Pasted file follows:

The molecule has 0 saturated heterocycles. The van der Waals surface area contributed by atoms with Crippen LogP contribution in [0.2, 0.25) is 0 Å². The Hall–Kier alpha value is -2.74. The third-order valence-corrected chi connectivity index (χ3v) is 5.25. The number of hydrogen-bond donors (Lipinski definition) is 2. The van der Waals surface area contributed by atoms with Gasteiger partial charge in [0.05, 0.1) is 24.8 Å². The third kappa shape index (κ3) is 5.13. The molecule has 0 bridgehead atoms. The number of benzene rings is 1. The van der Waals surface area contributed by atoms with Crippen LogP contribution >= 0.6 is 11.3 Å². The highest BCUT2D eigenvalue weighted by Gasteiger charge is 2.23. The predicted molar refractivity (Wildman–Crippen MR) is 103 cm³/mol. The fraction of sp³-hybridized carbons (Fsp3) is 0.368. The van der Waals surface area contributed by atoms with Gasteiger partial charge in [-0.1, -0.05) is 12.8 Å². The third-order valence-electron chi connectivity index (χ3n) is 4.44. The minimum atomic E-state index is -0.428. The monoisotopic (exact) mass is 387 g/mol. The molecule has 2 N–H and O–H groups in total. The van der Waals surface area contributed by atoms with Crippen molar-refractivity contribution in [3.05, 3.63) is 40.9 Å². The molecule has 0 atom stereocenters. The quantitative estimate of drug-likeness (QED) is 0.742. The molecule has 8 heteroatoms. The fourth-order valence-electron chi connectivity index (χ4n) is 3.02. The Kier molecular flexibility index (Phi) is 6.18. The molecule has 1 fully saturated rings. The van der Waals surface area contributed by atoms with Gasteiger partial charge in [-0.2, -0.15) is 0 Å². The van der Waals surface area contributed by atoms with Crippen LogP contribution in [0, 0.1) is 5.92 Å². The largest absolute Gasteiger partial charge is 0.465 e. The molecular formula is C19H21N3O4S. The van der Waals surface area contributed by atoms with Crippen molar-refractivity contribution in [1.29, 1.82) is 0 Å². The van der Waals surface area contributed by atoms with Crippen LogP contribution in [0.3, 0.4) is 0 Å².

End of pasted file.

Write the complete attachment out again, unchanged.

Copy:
The molecule has 0 saturated heterocycles. The van der Waals surface area contributed by atoms with Crippen LogP contribution in [0.2, 0.25) is 0 Å². The Hall–Kier alpha value is -2.74. The third-order valence-corrected chi connectivity index (χ3v) is 5.25. The number of hydrogen-bond donors (Lipinski definition) is 2. The van der Waals surface area contributed by atoms with Gasteiger partial charge in [0.05, 0.1) is 24.8 Å². The third kappa shape index (κ3) is 5.13. The molecule has 0 bridgehead atoms. The number of benzene rings is 1. The van der Waals surface area contributed by atoms with Crippen LogP contribution >= 0.6 is 11.3 Å². The highest BCUT2D eigenvalue weighted by Gasteiger charge is 2.23. The predicted molar refractivity (Wildman–Crippen MR) is 103 cm³/mol. The fraction of sp³-hybridized carbons (Fsp3) is 0.368. The van der Waals surface area contributed by atoms with Gasteiger partial charge in [-0.1, -0.05) is 12.8 Å². The third-order valence-electron chi connectivity index (χ3n) is 4.44. The minimum atomic E-state index is -0.428. The monoisotopic (exact) mass is 387 g/mol. The molecule has 2 N–H and O–H groups in total. The van der Waals surface area contributed by atoms with Crippen molar-refractivity contribution in [3.05, 3.63) is 40.9 Å². The molecule has 0 atom stereocenters. The quantitative estimate of drug-likeness (QED) is 0.742. The molecule has 8 heteroatoms. The fourth-order valence-electron chi connectivity index (χ4n) is 3.02. The Kier molecular flexibility index (Phi) is 6.18. The molecule has 1 fully saturated rings. The van der Waals surface area contributed by atoms with Gasteiger partial charge in [-0.2, -0.15) is 0 Å². The van der Waals surface area contributed by atoms with Crippen LogP contribution in [0, 0.1) is 5.92 Å². The largest absolute Gasteiger partial charge is 0.465 e. The molecular formula is C19H21N3O4S. The van der Waals surface area contributed by atoms with Crippen molar-refractivity contribution in [1.29, 1.82) is 0 Å². The van der Waals surface area contributed by atoms with Crippen LogP contribution in [0.3, 0.4) is 0 Å².